The lights are on
Snoop Dogg’s video game is strange. Way of the Dogg looks like a fighting game, but plays like Elite Beat Agents, and features Mr. Dogg in a prominent role. It also has two letter g’s in the title where one would have been sufficient – just like the rapper’s name.
Games built around celebrities that are not based on movies are still somewhat rare. These are some of the games that have given it a shot in the past.
Michael Jordan: Chaos in the Windy City – Michael Jordan (pictured above)
The weirdest thing about Chaos in the Windy City isn’t its plot of saving other all-star basketball players to attend a charity basketball game, or that Jordon has an endless supply of basketballs to fire at enemies. The weirdest thing about Chaos in the Windy City’s is that the lead designer was Amy Hennig. If you’re not familiar with Hennig, you might be familiar with another video game series she wrote: Uncharted.
Shaq-Fu – Shaquille O’NeilI would love to have been present for this pitch meeting. I’ve always wondered if Shaquille O’Neal brought the idea to a developer, or a if a developer brought the idea to him. Very few people think of kung-fu when they think of Shaquille O’Neal, but one brave soul out there did, and the rest is fighting game history.
Apocalypse – Bruce WillisBeyond: Two Souls recently showed
off its box art, where the names of starring actors of the game are
prominently displayed like a movie poster. Apocalypse did it first
however, proudly proclaiming that Apocalypse stared Bruce Willis.
Ultimately, Willis did not contribute a lot to the game. His
had his face scanned, and he speaks a few one liners, but that’s about it.
An interesting side-note: the engine created for this game was later
re-purposed for Neversoft’s next game, which starred a different kind of
celebrity: Tony Hawk.
Jet Li: Rise to Honor – Jet LiJet Li’s video game stars an amalgam of characters and scenes from his movies, all mashed together for a forgettable game. It was a third-person action game, which unlike the previous two examples makes a little more sense. These days, Li is still involved in video games appearing in the end of Age of Wushu commercials promoting the game.
Jackie Chan Stuntmaster – Jackie ChanMuch like Li’s game, Stuntmaster takes Chan’s film characters and action sequences and shoehorns them into an action game. Chan was involved in the production of this one, lending his voice and motion capture to the game. This is pretty common now, but it wasn’t in 2000 when the game released.
Michael Jackson's Moonwalker – Michael JacksonI chose not to include sports games featuring notable athletes or music games featuring notable musicians on this list, because those relationships make sense. Michael Jackson’s Moonwalker featured Jackson’s music prominently, but it’s not a music game, which is why it belongs here. In the game, Jackson uses his dancing and singing abilities to defeat enemies and take on the evil Mr. Big, all set to a digitized version of some of Jackson’s greatest hits. It was strange.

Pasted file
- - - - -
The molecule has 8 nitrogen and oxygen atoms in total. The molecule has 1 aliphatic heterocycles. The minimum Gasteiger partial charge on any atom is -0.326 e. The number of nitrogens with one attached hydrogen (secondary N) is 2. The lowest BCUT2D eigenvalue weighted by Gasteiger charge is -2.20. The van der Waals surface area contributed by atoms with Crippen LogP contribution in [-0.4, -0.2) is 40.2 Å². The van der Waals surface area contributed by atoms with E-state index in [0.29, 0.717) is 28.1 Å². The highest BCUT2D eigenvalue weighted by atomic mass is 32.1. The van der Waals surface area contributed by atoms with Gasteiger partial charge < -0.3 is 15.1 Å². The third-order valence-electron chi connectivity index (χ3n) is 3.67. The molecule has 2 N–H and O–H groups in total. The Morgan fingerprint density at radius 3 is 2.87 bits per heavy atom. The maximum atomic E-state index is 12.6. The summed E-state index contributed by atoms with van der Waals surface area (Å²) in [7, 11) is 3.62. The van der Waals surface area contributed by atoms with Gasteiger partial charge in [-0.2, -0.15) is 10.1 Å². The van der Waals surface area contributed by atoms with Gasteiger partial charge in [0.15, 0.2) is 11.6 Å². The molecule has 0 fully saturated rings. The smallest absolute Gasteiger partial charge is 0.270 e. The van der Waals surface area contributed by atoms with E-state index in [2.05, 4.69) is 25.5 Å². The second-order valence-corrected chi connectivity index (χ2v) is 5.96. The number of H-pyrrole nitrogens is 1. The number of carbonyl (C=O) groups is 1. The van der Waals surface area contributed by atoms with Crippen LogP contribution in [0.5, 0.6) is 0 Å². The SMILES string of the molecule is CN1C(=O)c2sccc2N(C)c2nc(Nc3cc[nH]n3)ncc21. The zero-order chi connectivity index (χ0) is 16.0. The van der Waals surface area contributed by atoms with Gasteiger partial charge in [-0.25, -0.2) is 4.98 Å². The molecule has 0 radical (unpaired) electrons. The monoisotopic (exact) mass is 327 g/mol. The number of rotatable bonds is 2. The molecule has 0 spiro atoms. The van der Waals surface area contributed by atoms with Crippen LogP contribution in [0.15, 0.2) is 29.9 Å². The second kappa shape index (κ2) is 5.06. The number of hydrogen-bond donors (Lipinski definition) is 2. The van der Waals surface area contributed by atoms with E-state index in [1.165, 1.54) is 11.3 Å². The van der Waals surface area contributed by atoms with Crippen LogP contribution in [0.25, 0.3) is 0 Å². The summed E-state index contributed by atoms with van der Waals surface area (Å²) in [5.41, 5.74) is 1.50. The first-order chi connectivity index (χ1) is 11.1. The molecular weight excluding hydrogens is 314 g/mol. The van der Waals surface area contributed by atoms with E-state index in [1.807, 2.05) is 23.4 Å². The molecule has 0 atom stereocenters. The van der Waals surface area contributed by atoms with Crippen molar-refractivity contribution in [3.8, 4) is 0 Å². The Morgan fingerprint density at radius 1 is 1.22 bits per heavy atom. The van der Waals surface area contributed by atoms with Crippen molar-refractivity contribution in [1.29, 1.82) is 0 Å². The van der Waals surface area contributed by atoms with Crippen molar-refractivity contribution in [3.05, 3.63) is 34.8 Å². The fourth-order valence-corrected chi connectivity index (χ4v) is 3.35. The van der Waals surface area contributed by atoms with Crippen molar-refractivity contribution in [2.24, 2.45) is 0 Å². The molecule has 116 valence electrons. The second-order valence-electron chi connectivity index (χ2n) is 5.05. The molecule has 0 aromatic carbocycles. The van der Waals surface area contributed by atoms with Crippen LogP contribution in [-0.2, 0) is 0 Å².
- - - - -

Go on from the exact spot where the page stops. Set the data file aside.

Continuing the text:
Stranglehold – Chow Yun-Fat/John WooNearly 15 years after the release of the popular action film, Hard Boiled, John Woo and Chow Yun-Fat decided to revisit the story and release a video game sequel to the film. I include both Woo and Yu-Fat as featured celebrities for this game because the game was really promoted by the involvement of both talents. Also, Woo has a cameo where he plays a bartender.
Mark Ecko’s Getting Up: Contents Under Pressure – Mark Ecko I’m not sure if Mr. Ecko actually counts as a celebrity, because I had personally never heard of him before the release of this game. It casts Ecko, a notable graffiti artist (apparently), as a fictional graffiti artist who is also an adept fighter, fighting the oppressive government of New Radius.
Onimusha - Takeshi Kaneshiro/Jean Reno/ Yusaku MatsudaThis one might surprise you, unless you are familiar with Japanese cinema. Onimusha and its two direct sequel’s protagonists are all modeled after well-known actors. You probably recognize Jean Reno from Onimusha 3. He was actually cast because of his worldwide recognition from films like The Professional. Samanosuke Akechi from the first and third games is modeled after popular Japanese actor Takeshi Kaneshiro. Jubei Yagyu from Onimusha 2 was modeled after actor Yusaku Matsuda, whose Wikipedia page calls him, “one of Japan's most important film actors.”
What do you think of celebrities not only appearing in video games, but starring in them? Is it just a marketing tool? Or is there room for interesting experiences with a talented celebrities like that of Shaq-Fu?
Email the author Kyle Hilliard, or follow on Twitter, Google+, Facebook, and Game Informer.